• 6 c. yams, peeled and cubed (2-3 yams)
  • 4 Tb. butter, melted
  • 1 c. chopped pitted dates
  • 1/2 c. boiling water
  • 4 Tb. pure maple syrup
  • 1 tsp. cinnamon
  • ¼ c. unsweetened coconut flakes
  • 2 Tb. butter, melted

Toss yams with 4 Tb. butter and layer in a 9×13 baking pan. Roast at 425° for 25 minutes.

While yams are roasting, pour boiling water over dates to soften. After 5 minutes, strain the dates. Combine the dates, maple syrup, cinnamon, coconut flakes, and 2 Tb. butter. Toss with roasted yams and bake at 350 for 15-20 more minutes.

Homemade “Cornbread”

millet, cornbread, and sweet potato bread

Pass up the frozen dough and gluten bloat when you make this absolutely scrumptious corn bread from millet, buttermilk, and sweet potatoes. No sugar needed!

  • 2 Tb. coconut oil
  • 1 c. millet flour
  • 1/4 t. baking soda
  • 1 1/2 t. baking powder
  • 1/4 t. sea salt
  • 1 c. buttermilk
  • 1/2 c. sweet potato, cooked and mashed
  • 1 egg

Melt the coconut oil in a 10″ oven-proof skillet.

Combine the flour, baking powder, baking soda and salt in a mixing bowl. In a separate bowl, whisk together the buttermilk, mashed potato, and egg. Add the potato mixture to the flour mixture and stir just until combine

Spoon into  skillet and bake in a preheated 425° oven for 20 minutes.

Fresh Fruit Salad

rosy cranberry salad

In this rosy cranberry fruit salad, there’s no need for imitation whipped topping! The unprocessed burst of flavor comes from honey, warm spices, and orange juice, perfect for your Thanksgiving meal!

  • 5 whole cloves
  • 3-4 allspice berries
  • 1 stick cinnamon
  • ½ c. honey
  • ½ c. orange juice
  • 1 pkg. fresh cranberries
  • 2 red pears, diced
  • 2 green apples, cubed

Put spices in the center of a coffee filter. Bring the edges together like a bag to enclose the spices. Secure with a wire twist tie or a piece of string. Put the honey and orange juice in a saucepan. Add spice bag. Simmer over medium heat until reduced by half.

Remove and discard the spice bag. Add the cranberries to the pot and cook until berries are softened. Remove from heat. Cool, then add pears and apples.

Unprocessed Thanksgiving Pie

no bake pumpkin pie with cookie crust

You’ll love this mouthwatering no-bake pumpkin pie! The yummy cookie crust contains only unsweetened coconut flakes and dates. So there are no trans-fats or processed flours. And the delicious pumpkin filling is made without canned milk!

Cookie Crust:

  • 2 c. unsweetened coconut flakes
  • 1 ½ c. pitted medjool dates, roughly chopped

Process the coconut flakes and dates until the mixture resembles brown sugar. Press mixture firmly into a pie tin. If you desire a crisper crust, poke holes in it with a fork and bake at 350° for 12-15 minutes. Cool and fill.

Pumpkin filling:

  • 1 Tb. gelatin
  • 3 Tb. water, divided
  • 2 c. cooked pumpkin (may be fresh, frozen or canned)
  • 2 ½ tsp. pumpkin pie spice
  • ½ c. butter, softened
  • 1/3 c. honey

Soften the gelatin in 1 Tb. cold water. Add 2 Tb. boiling water and whisk until frothy. Blend the gelatin mixture, pumpkin, spices, butter, and honey. Pour into crust & refrigerate.

Your Thanksgiving Unprocessed

Twisting yoga pose for bloat

When you eat real food, you are less likely to overeat. But if you do happen to gorge yourself on all this appetizing, nourishing food, your best bet is to take a walk instead of hit the couch.

If you feel bloated or have heartburn, try these natural remedies instead of reaching for Tums or Zantac:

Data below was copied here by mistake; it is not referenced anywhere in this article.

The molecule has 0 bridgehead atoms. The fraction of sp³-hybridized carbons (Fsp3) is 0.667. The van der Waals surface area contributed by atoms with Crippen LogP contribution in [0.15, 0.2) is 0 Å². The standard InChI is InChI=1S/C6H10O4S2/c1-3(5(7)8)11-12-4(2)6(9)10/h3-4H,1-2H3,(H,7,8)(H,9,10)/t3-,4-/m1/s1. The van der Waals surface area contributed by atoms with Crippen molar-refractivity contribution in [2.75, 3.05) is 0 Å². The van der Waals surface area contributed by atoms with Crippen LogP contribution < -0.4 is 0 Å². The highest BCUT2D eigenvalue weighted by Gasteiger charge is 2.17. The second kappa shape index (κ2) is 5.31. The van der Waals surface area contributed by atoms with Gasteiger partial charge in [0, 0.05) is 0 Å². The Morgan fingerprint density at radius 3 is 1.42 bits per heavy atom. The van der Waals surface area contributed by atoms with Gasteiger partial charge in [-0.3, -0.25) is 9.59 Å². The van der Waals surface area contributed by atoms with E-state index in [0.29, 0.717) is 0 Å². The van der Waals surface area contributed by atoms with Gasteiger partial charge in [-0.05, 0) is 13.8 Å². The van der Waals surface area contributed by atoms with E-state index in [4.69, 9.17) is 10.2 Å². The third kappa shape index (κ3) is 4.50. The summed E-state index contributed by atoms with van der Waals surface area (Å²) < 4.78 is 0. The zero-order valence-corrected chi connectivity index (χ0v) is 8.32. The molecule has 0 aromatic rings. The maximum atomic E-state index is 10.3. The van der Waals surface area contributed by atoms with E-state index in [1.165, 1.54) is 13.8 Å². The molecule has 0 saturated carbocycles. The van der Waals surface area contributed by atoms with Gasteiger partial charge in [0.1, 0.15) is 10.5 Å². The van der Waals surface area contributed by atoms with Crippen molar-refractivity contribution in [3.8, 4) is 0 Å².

• Sip peppermint or chamomile tea.
  • Nibble a razor-thin slice of fresh ginger root.
  • Chew some roasted fennel seeds.
  • Stretch into some yoga poses for digestion, such as maricasana or pavanamuktasana.

 

a sheet pan meal with tomatoes, broccoli, cauliflower, sweet potatoes, and beef

Healthy Isn’t Hard: Sheet Pan Meal

With a chill in the air, I’m eager for an oven-roasted meal full of fall flavors! But just because I’m eating whole foods doesn’t mean cooking a sheet pan meal needs to be complicated. When my husband wants take-out, I tell him I can have the meal ready before he can drive to the take-out counter and get home again. Really, a sheet pan meal only needs 20-25 minutes to cook – no tending needed! Throw it in the oven and read a book while it makes its magic of savory deliciousness!

Advantages of a Sheet Pan Meal over Fast Food

  • Aids detoxification with its inclusion of onions, garlic, or other alliums.
  • Anti-inflammatory! Find me one fast food meal that isn’t inflammatory!
  • Provides antioxidants to protect your cells against damage that leads to disease.
  • Can be adapted to any budget, any level of pickiness, any dietary restraints.
  • Uses good fats that are necessary to your health and avoids bad fats that contribute to inflammation.
  • Contains more vegetables than the typical take-out meal.
  • Doesn’t contribute to blood sugar imbalance.
  • Aborts cravings because it is so filling, mouthwatering, and nutrient-dense!
  • Saves well, so you can make a double or triple batch and not have to cook again for a couple of days.

So, let’s get started!

Pick Your Protein

What’s your preference: land or sea? A sheet pan meal needn’t be limited to beef or chicken. Shrimp, crab, scallops, fish fillets, and even mussels work wonderfully in oven-roasted fare. So do pork, venison, and lamb! Vegans can use products such as tempeh to create an appetizing dish. How much you use is up to you. I recommend 3-6 ounces per person, cut into bite-size pieces.

Choose Some Color

Here’s where it gets fun! Think of the rainbow. Mix and match colors and flavors to suit your personal preferences. Add as many as you like, but make sure you have at least 1/2 cup of cubed or julienned produce per person. Include firm fruits to provide sweetness if you want. The options you select for your individualized sheet pan meal may lend themselves to a particular ethnic flavor, so let your creativity reign! (See image at the end of this post.)